Corporate Influence on Inflation
October 20, 2022 7:23 AM   Subscribe

Single link (warning: long video with transcript): Corporate Influence on Inflation

From the description:

Economists and academics testified at a House Oversight and Reform Subcommittee on Economic and Consumer Policy hearing on the role certain industries and corporations have had in driving inflation. Democratic members and most of the witnesses contended that some corporations were contributing to inflation by overcharging for goods and services. Republican members and one of the witnesses, however, blamed the Biden administration and Democratic policies, such as the American Rescue Plan, for inflationary prices.

A more succint presentation: Corporate profits have contributed disproportionately to inflation. How should policymakers respond?

Since the trough of the COVID-19 recession in the second quarter of 2020, overall prices in the NFC sector have risen at an annualized rate of 6.1%—a pronounced acceleration over the 1.8% price growth that characterized the pre-pandemic business cycle of 2007–2019. Strikingly, over half of this increase (53.9%) can be attributed to fatter profit margins, with labor costs contributing less than 8% of this increase. This is not normal. From 1979 to 2019, profits only contributed about 11% to price growth and labor costs over 60%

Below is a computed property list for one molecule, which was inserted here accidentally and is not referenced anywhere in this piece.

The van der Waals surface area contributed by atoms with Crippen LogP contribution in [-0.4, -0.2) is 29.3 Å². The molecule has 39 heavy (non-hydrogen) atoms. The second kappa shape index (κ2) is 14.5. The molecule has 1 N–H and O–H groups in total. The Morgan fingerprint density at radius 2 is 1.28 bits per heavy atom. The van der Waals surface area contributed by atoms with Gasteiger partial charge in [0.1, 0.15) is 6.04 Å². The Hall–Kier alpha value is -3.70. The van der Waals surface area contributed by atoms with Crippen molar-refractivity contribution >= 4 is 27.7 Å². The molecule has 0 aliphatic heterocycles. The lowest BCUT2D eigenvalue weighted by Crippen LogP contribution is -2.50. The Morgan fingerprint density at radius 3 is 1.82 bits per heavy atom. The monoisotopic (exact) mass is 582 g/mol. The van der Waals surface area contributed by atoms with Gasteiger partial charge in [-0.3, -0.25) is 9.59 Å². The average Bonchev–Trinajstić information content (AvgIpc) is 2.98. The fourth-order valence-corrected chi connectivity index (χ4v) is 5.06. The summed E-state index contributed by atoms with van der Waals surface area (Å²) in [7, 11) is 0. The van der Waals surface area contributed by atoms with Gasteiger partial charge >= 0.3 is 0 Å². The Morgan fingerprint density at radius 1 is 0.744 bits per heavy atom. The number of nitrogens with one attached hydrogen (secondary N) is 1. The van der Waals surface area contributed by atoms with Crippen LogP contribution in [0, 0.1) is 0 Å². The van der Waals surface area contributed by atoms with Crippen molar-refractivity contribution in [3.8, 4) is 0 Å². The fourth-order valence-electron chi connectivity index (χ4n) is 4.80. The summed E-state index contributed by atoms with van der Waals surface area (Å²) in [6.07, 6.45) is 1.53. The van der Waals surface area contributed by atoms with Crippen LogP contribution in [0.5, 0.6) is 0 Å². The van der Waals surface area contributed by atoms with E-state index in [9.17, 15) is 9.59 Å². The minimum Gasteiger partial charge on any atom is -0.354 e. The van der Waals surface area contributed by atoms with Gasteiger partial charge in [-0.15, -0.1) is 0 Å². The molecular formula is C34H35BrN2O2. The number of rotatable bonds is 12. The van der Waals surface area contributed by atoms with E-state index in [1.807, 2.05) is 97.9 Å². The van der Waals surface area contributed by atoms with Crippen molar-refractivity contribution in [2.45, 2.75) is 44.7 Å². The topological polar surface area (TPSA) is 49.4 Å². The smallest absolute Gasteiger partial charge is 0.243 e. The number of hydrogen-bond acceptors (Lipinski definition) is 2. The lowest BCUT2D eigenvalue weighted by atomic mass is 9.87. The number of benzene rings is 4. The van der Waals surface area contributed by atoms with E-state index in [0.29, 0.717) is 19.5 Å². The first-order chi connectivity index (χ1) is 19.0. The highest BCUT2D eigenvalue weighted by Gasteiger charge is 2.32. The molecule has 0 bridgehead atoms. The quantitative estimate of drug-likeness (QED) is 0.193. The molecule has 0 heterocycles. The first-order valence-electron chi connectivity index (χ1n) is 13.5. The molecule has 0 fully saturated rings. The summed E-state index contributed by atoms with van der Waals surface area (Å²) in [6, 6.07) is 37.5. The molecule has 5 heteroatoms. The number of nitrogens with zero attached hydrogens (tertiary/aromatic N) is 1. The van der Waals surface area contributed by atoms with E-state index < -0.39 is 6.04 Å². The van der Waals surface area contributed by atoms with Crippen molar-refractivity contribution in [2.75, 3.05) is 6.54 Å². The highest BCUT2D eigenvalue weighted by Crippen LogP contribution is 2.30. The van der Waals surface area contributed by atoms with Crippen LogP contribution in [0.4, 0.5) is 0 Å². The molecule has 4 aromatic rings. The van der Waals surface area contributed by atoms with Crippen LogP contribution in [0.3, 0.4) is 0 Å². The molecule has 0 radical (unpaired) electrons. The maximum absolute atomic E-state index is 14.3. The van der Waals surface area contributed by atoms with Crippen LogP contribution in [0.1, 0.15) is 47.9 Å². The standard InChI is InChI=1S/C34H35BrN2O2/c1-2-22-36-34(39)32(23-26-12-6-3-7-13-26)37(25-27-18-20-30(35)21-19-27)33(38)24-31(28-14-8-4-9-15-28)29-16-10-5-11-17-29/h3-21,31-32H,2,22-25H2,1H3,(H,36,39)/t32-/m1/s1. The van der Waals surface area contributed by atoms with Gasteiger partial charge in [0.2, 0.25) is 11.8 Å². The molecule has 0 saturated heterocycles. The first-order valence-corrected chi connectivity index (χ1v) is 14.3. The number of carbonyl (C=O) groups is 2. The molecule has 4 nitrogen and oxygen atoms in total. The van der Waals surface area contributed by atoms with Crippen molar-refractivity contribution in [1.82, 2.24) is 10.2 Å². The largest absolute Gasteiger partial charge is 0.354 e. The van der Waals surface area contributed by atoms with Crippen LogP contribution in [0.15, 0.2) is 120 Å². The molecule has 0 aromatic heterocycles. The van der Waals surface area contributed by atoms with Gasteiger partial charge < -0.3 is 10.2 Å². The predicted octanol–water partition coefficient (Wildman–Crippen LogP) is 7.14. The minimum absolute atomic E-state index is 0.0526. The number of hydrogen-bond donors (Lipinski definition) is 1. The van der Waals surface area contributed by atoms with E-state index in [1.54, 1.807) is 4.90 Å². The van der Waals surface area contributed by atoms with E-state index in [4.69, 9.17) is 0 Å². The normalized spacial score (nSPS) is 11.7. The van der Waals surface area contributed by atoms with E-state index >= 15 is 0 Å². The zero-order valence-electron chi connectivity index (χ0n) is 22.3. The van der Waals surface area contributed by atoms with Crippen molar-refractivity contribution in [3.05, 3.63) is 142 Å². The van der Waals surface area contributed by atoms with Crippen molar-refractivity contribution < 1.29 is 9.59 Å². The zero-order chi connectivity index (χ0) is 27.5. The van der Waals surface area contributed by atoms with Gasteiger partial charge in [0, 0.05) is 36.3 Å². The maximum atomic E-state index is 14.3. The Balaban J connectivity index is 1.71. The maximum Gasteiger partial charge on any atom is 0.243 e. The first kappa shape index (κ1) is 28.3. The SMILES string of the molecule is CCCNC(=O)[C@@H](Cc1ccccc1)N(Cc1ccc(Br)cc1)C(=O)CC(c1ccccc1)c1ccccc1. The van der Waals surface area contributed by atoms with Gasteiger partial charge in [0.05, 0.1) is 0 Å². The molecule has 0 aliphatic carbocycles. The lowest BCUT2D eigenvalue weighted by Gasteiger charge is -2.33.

posted by doggod (25 comments total) 21 users marked this as a favorite
How should policymakers respond?

Strengthen and enforce anti-trust laws and measures. Corporations are raking in record profits because there's no competition in the market.

Where natural monopolies exist, they should be nationalized and held as a public good.

The "free market" means all are free to participate, and that government is ready to intervene to preserve that freedom. It does not mean people are "free" to throw their weight around to block others from competing.
posted by explosion at 7:53 AM on October 20, 2022 [34 favorites]